1. Specialist lenders usually required at slightly higher rates
Getting commercial finance to fund the purchase of a mixed used or commercial property is different than for a residential property. This can potentially be a challenge for some residential landlords as high street banks tend to offer the best rates but insist that the borrower has previous commercial experience. Buy-to-let mortgages are not available on semi-commercial properties so investors have to go down the commercial finance route. Finance for investors looking to cross over from residential to commercial is consequently available through specialist lenders – albeit at a slightly higher price. Certain lenders will also prefer the business tenant to have a strong covenant (quality of tenant, e.g. Plc or large national retailer as opposed to local newsagent) and require the lease length to mirror the term of the mortgage (usually 5 to 15 years). In addition, most commercial lenders will favour stable retail and business/trade operations as opposed to pubs or restaurant investments for example, where the quality of the operator and business failures rates are higher.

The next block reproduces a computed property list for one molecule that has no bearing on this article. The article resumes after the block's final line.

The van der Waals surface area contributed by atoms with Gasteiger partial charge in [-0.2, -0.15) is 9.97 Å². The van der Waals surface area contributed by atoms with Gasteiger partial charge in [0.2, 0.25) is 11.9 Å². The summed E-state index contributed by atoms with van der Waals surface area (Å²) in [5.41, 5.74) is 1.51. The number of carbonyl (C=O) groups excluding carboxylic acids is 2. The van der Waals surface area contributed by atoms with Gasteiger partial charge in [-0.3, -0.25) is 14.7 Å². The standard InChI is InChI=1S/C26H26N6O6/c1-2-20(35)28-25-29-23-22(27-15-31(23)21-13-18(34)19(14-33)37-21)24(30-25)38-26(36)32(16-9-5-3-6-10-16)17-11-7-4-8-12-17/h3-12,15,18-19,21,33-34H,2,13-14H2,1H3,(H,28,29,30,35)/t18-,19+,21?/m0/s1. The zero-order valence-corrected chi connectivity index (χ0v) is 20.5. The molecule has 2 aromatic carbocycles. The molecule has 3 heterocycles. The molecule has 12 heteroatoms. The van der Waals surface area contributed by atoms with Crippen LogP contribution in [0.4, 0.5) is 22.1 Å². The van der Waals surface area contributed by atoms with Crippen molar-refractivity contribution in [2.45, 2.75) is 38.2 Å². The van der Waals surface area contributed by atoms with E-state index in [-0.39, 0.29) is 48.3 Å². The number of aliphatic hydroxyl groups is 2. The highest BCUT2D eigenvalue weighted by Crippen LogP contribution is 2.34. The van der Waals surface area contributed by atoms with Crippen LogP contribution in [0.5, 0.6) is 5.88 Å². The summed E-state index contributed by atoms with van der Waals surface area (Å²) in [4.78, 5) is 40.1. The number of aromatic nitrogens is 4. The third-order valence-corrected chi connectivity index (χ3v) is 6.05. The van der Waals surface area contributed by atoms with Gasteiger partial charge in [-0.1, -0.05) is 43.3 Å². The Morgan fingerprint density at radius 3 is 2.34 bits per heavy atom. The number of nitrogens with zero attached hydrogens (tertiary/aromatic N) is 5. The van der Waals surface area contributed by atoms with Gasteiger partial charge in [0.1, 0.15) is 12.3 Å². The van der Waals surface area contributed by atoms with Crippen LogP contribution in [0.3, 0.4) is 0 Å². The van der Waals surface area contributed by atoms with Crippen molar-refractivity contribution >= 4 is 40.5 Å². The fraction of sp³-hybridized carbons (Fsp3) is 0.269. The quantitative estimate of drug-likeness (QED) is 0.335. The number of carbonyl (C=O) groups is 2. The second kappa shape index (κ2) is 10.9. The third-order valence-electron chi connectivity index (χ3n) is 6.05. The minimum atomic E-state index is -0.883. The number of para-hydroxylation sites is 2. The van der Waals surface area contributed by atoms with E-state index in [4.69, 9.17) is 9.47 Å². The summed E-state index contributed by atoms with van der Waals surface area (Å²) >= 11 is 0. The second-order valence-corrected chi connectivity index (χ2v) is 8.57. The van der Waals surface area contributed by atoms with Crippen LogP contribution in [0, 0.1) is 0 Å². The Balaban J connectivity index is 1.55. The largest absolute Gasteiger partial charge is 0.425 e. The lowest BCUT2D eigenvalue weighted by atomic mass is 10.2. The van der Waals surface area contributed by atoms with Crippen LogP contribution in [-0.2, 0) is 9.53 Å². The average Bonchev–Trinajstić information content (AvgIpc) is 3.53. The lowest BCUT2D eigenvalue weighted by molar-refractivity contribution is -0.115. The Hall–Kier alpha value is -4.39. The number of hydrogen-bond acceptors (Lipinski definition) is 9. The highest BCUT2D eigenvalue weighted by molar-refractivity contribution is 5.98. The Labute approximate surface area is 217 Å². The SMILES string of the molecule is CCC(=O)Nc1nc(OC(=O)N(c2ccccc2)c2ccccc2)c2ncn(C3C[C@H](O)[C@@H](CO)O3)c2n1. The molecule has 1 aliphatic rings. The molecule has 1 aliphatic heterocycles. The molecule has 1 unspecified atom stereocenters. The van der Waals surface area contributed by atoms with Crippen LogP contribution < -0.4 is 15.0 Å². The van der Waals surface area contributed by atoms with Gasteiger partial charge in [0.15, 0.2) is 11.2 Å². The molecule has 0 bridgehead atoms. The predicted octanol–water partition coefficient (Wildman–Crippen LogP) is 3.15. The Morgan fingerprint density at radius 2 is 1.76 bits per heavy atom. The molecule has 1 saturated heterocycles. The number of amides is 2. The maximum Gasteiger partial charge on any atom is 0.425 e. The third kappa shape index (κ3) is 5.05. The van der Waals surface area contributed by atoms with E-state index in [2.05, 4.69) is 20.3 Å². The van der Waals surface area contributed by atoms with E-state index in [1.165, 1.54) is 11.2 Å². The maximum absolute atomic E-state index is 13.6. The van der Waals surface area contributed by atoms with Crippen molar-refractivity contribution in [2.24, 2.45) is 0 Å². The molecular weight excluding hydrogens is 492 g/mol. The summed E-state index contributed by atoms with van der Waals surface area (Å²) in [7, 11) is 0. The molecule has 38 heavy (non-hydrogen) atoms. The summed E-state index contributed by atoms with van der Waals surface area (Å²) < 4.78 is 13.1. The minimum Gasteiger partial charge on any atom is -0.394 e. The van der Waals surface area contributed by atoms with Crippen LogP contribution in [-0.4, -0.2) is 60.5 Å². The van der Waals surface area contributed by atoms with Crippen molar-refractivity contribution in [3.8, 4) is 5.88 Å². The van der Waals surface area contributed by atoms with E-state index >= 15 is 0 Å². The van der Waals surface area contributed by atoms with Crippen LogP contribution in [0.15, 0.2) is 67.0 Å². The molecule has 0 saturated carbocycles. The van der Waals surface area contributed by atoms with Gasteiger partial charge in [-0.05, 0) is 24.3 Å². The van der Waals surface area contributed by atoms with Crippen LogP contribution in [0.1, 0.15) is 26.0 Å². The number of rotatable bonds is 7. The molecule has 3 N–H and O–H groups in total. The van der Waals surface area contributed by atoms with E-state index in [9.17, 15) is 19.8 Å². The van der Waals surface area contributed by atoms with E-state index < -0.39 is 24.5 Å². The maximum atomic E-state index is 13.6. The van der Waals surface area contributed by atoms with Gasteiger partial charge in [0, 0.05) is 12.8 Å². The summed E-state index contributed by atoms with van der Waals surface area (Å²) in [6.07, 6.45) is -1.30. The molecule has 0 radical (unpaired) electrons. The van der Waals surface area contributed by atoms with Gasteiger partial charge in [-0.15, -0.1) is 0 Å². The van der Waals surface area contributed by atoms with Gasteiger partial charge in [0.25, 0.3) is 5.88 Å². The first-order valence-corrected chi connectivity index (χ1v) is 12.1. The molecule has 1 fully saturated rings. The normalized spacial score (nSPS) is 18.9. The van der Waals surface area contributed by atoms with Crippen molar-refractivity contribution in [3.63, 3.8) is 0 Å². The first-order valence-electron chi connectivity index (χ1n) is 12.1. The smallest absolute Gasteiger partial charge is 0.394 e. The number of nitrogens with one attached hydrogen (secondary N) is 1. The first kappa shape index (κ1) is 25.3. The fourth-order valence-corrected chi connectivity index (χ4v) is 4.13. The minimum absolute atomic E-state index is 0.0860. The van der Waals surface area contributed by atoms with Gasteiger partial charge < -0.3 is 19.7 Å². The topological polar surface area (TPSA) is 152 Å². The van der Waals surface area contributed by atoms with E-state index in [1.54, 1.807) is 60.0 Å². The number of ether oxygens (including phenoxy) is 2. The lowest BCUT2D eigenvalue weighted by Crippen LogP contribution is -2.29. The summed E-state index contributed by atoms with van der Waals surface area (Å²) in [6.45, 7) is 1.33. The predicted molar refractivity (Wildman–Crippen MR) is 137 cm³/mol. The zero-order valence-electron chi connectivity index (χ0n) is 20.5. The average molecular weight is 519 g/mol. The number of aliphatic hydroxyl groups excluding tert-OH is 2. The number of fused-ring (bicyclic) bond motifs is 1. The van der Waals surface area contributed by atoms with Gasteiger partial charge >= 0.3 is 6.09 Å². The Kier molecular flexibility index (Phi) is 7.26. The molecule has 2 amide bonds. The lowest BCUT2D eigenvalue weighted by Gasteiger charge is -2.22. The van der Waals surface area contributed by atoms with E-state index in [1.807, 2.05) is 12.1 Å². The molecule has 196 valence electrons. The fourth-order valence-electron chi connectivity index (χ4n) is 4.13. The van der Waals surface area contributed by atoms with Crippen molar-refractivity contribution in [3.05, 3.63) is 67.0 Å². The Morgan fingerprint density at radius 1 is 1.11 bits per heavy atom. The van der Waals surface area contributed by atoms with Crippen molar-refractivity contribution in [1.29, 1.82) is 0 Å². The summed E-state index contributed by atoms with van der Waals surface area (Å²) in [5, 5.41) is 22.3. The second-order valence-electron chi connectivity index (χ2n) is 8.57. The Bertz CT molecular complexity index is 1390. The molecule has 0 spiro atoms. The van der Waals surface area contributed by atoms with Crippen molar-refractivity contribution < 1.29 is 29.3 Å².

Investors have to be prepared for unexpected expenses, and these can be large with commercial properties.
Vacancies can take time to fill and void periods can be long between commercial tenants, triggering costly business rates for the landlord. Repairs to commercial properties typically need to be done by professional workers and can be on a much larger scale than repairs to a house or an apartment unit. Preparing for these expenses is a fundamental part of owning commercial property. Click here to download your FREE due diligence guide & checklist for commercial property investment now.
  1. Commercial property investment can be more risky.